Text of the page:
So, opening the doors of the carriage, she waited upon the the two, fake, images of what stood to be his most beloved. Out came his father, followed by his mother.


He embraced his parents tightly, afraid to let them go, only to be interuppted by the gentle tugging of White.


"We need to go," she whispered softly. He nodded once more.


They all got inside, his large body squeezws between the ones of his parents while White sat lone opposite of them. In that bried moment, where the carriage was driven by an invisible force, she felt the same invisible feeling towards him. Only it was replaced by jealousy. Jealousy that he hardly acknowledged her in the prescence of his parents.


But White knew that happiness would be short-lived. What she did was evil, and evil cost a lot of magic. It cost a lot for so little, and so the illuson of his parents would only last until that day's midnight.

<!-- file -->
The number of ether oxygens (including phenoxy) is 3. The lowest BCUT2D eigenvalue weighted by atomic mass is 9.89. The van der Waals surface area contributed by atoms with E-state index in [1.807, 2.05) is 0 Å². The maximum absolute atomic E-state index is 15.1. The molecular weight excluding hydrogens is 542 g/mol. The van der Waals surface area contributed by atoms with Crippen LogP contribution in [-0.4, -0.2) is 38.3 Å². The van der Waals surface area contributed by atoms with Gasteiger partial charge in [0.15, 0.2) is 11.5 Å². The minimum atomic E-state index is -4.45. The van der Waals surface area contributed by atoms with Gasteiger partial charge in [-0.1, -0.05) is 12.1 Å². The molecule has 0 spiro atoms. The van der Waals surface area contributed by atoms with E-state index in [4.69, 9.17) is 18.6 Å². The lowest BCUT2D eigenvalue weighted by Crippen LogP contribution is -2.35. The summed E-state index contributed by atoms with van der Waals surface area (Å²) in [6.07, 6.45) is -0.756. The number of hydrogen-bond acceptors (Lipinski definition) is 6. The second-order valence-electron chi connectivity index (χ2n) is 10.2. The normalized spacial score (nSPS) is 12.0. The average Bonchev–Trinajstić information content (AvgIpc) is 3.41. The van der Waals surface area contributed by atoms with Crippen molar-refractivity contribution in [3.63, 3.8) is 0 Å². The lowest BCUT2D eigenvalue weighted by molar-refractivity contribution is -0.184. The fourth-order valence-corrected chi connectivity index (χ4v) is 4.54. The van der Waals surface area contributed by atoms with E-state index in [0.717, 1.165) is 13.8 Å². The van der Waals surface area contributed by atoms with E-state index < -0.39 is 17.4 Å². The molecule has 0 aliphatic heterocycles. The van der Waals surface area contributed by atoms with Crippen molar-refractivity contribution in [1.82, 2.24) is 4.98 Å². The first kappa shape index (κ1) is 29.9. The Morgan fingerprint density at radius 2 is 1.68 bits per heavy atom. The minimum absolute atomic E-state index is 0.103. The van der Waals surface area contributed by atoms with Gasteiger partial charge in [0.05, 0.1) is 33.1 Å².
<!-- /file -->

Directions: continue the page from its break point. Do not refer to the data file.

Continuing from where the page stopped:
This was her journey to the last two moths of her life.


The next day, Ger woke up in White's room. His bedding felt too empty when he noticed that his parents were no longer surrounding him. He stood up, surprised and panicked, to search for them. He had loved them so much, and the lass had harmed him too much. To have them back again was dream-like, too magical.


So then, he cherished every moment he spent with them the day before. As if they were his last. And indeed they were.


Instead, he found a girl, lying down at the opposite wall. He recalled a woman the day before, but she was nothing like the one sleeping now. She was the polar opposite.


Her hair was as dark as night. Her skin as pale as snow. Her lips as red as blood.


White stirred awake, frightening Ger. He dropped down and pretended to be still sleeping. She got up and saw his closed eyes then smiled. This was how she wished her life to be ever since she was born. This is how she wished her life to be when she would die.